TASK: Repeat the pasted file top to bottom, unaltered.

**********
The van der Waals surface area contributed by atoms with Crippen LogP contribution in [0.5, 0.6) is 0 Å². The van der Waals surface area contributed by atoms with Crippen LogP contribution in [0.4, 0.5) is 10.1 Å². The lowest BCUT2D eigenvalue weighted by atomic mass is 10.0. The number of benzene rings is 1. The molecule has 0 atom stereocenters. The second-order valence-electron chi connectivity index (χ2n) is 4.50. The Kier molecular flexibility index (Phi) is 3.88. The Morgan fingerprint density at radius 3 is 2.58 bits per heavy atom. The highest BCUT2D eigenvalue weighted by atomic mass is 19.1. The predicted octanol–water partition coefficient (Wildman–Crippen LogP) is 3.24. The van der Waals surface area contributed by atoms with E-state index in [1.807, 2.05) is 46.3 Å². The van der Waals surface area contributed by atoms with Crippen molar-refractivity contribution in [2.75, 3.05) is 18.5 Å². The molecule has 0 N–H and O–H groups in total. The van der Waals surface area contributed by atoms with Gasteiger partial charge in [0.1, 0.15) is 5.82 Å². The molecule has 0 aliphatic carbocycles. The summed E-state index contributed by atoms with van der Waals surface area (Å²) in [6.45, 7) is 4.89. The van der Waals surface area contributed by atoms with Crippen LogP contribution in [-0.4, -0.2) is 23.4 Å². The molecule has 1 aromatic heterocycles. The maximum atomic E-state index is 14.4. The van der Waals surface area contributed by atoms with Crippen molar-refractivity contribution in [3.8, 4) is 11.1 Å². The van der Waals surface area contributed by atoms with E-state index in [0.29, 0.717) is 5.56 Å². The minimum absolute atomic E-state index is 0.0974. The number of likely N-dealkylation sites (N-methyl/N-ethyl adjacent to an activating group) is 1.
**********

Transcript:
The van der Waals surface area contributed by atoms with Crippen LogP contribution in [0.5, 0.6) is 0 Å². The van der Waals surface area contributed by atoms with Crippen LogP contribution in [0.4, 0.5) is 10.1 Å². The lowest BCUT2D eigenvalue weighted by atomic mass is 10.0. The number of benzene rings is 1. The molecule has 0 atom stereocenters. The second-order valence-electron chi connectivity index (χ2n) is 4.50. The Kier molecular flexibility index (Phi) is 3.88. The Morgan fingerprint density at radius 3 is 2.58 bits per heavy atom. The highest BCUT2D eigenvalue weighted by atomic mass is 19.1. The predicted octanol–water partition coefficient (Wildman–Crippen LogP) is 3.24. The van der Waals surface area contributed by atoms with E-state index in [1.807, 2.05) is 46.3 Å². The van der Waals surface area contributed by atoms with Crippen molar-refractivity contribution in [2.75, 3.05) is 18.5 Å². The molecule has 0 N–H and O–H groups in total. The van der Waals surface area contributed by atoms with Gasteiger partial charge in [0.1, 0.15) is 5.82 Å². The molecule has 0 aliphatic carbocycles. The summed E-state index contributed by atoms with van der Waals surface area (Å²) in [6.45, 7) is 4.89. The van der Waals surface area contributed by atoms with Crippen LogP contribution in [-0.4, -0.2) is 23.4 Å². The molecule has 1 aromatic heterocycles. The maximum atomic E-state index is 14.4. The van der Waals surface area contributed by atoms with Crippen molar-refractivity contribution in [3.8, 4) is 11.1 Å². The van der Waals surface area contributed by atoms with E-state index in [0.29, 0.717) is 5.56 Å². The minimum absolute atomic E-state index is 0.0974. The number of likely N-dealkylation sites (N-methyl/N-ethyl adjacent to an activating group) is 1.